Cars catch on fire after severe high-speed impacts. That’s nothing new to Tesla or electric vehicles, but there’s also no doubt that battery fires are different from gas-powered car fires. The latest example comes from a tragic fatal accident in Indianapolis early this morning.
The driver and passenger of a Tesla Model S died after hitting a tree at a reportedly high-speed. The car caught on fire following the accident and was difficult to extinguish according to local firefighters.
Local news interviewed a witness that said the vehicle was “speeding when it lost control at the intersection, crashed into a tree, and caught on fire”:
“It hit that tree and it bounced around, and all of a sudden it just exploded, and I had to accelerate my vehicle because all the car parts went up in the air and I had to accelerate just to get away from it,”
The driver, a woman, was pronounced dead at the scene, the passenger in the car, a man, died at the hospital. Some reports state that it took about 15 minutes for the rescue team to free the passenger from the car.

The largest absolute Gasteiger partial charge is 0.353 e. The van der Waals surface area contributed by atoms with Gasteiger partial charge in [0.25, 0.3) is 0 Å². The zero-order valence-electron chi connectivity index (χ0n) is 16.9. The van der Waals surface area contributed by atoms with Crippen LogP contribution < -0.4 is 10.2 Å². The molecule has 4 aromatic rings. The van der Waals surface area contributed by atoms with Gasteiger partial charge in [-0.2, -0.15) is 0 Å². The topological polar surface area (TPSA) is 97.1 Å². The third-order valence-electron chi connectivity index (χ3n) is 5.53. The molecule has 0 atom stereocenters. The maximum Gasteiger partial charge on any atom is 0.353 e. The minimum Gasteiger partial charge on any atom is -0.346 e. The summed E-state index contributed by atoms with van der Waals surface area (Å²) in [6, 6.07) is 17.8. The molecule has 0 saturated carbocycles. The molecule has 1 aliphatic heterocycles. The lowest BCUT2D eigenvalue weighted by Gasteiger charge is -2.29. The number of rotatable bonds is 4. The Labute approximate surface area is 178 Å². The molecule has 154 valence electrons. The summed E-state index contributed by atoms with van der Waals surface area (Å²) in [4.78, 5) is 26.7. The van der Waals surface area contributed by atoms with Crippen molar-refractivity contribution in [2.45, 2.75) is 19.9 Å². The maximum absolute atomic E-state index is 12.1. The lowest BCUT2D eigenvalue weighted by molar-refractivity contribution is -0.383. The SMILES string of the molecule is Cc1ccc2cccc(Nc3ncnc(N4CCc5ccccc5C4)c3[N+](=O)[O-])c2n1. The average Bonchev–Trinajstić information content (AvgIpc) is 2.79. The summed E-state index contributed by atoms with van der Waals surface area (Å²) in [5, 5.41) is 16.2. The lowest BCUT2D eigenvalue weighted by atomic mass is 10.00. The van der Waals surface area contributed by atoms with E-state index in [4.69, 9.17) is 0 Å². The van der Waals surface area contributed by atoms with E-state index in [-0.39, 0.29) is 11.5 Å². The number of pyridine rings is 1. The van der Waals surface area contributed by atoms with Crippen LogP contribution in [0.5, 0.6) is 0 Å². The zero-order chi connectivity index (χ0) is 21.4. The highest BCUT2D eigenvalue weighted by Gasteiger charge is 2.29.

Here’s a video of the aftermath:
Spokeswoman for the Indianapolis Fire Department, Rita Reith, commented on the fire:
“The car, kind of, for lack of a better term, disintegrated. The debris field is at least 100 yards long. The batteries and the pieces and parts from the Tesla — all which were on fire when firefighters initially arrived.”
It’s the fourth Tesla to catch on fire this year. Another instance happened after an impact on the highway, while the two others happened without any impact. One instance was during a test drive, Tesla said that it was due to ‘electrical connection improperly tightened’ by a human instead of robots, and the other fire without an impact happened while the car was charging at a Supercharger.
Tesla recommends using “large amounts of water” to extinguish a battery fire in its vehicles and to use a thermal imaging camera to monitor the battery for at least one hour after it is found to be completely cooled:
“If the high voltage battery catches fire, is exposed to high heat, or is bent, twisted, cracked, or breached in any way, use large amounts of water to cool the battery. DO NOT extinguish with a small amount of water. Always establish or request an additional water supply.”
Tesla offers extensive documentation and training for first responders on its website.
It’s worth noting that 174,000 car fires were reported on US highways last year. Of course, the vast majority had nothing to do with electric vehicles or Tesla.